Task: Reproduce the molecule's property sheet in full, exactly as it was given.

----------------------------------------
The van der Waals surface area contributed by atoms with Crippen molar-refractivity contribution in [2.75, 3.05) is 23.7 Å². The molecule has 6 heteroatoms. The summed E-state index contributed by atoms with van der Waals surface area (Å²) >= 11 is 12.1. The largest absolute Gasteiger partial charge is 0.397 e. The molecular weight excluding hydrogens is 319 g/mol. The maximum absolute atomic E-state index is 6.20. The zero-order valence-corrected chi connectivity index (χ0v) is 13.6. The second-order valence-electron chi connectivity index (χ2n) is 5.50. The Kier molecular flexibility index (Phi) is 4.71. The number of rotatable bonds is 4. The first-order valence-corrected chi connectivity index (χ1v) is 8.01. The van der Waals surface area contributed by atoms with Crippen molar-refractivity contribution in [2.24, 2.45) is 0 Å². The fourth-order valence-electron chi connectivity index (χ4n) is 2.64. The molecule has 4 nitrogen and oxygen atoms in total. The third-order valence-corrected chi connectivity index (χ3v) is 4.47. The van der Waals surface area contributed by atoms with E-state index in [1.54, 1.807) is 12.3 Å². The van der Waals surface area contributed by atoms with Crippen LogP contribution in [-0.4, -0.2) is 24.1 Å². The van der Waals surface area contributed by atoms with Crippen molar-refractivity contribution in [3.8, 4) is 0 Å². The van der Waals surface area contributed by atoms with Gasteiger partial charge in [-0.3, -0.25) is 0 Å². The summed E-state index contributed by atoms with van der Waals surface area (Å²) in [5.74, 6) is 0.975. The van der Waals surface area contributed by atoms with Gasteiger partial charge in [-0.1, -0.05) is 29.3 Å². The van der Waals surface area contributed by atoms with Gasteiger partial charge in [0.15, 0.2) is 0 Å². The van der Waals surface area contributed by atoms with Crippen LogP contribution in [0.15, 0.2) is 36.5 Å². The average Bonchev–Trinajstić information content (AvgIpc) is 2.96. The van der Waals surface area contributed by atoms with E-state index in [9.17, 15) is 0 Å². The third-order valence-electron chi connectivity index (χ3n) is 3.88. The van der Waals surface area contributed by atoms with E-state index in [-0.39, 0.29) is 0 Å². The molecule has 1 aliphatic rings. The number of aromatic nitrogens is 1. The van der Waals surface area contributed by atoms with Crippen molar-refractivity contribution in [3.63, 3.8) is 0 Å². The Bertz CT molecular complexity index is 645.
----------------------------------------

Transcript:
The van der Waals surface area contributed by atoms with Crippen molar-refractivity contribution in [2.75, 3.05) is 23.7 Å². The molecule has 6 heteroatoms. The summed E-state index contributed by atoms with van der Waals surface area (Å²) >= 11 is 12.1. The largest absolute Gasteiger partial charge is 0.397 e. The molecular weight excluding hydrogens is 319 g/mol. The maximum absolute atomic E-state index is 6.20. The zero-order valence-corrected chi connectivity index (χ0v) is 13.6. The second-order valence-electron chi connectivity index (χ2n) is 5.50. The Kier molecular flexibility index (Phi) is 4.71. The number of rotatable bonds is 4. The first-order valence-corrected chi connectivity index (χ1v) is 8.01. The van der Waals surface area contributed by atoms with Crippen molar-refractivity contribution in [2.24, 2.45) is 0 Å². The fourth-order valence-electron chi connectivity index (χ4n) is 2.64. The molecule has 4 nitrogen and oxygen atoms in total. The third-order valence-corrected chi connectivity index (χ3v) is 4.47. The van der Waals surface area contributed by atoms with E-state index in [1.54, 1.807) is 12.3 Å². The van der Waals surface area contributed by atoms with Crippen LogP contribution in [-0.4, -0.2) is 24.1 Å². The van der Waals surface area contributed by atoms with Crippen molar-refractivity contribution in [3.8, 4) is 0 Å². The van der Waals surface area contributed by atoms with Gasteiger partial charge in [-0.3, -0.25) is 0 Å². The summed E-state index contributed by atoms with van der Waals surface area (Å²) in [5.74, 6) is 0.975. The van der Waals surface area contributed by atoms with Gasteiger partial charge in [-0.1, -0.05) is 29.3 Å². The van der Waals surface area contributed by atoms with Gasteiger partial charge in [0.15, 0.2) is 0 Å². The van der Waals surface area contributed by atoms with Crippen LogP contribution in [0.15, 0.2) is 36.5 Å². The average Bonchev–Trinajstić information content (AvgIpc) is 2.96. The van der Waals surface area contributed by atoms with E-state index in [9.17, 15) is 0 Å². The third-order valence-electron chi connectivity index (χ3n) is 3.88. The van der Waals surface area contributed by atoms with E-state index in [-0.39, 0.29) is 0 Å². The molecule has 1 aliphatic rings. The number of aromatic nitrogens is 1. The van der Waals surface area contributed by atoms with Crippen molar-refractivity contribution in [3.63, 3.8) is 0 Å². The Bertz CT molecular complexity index is 645.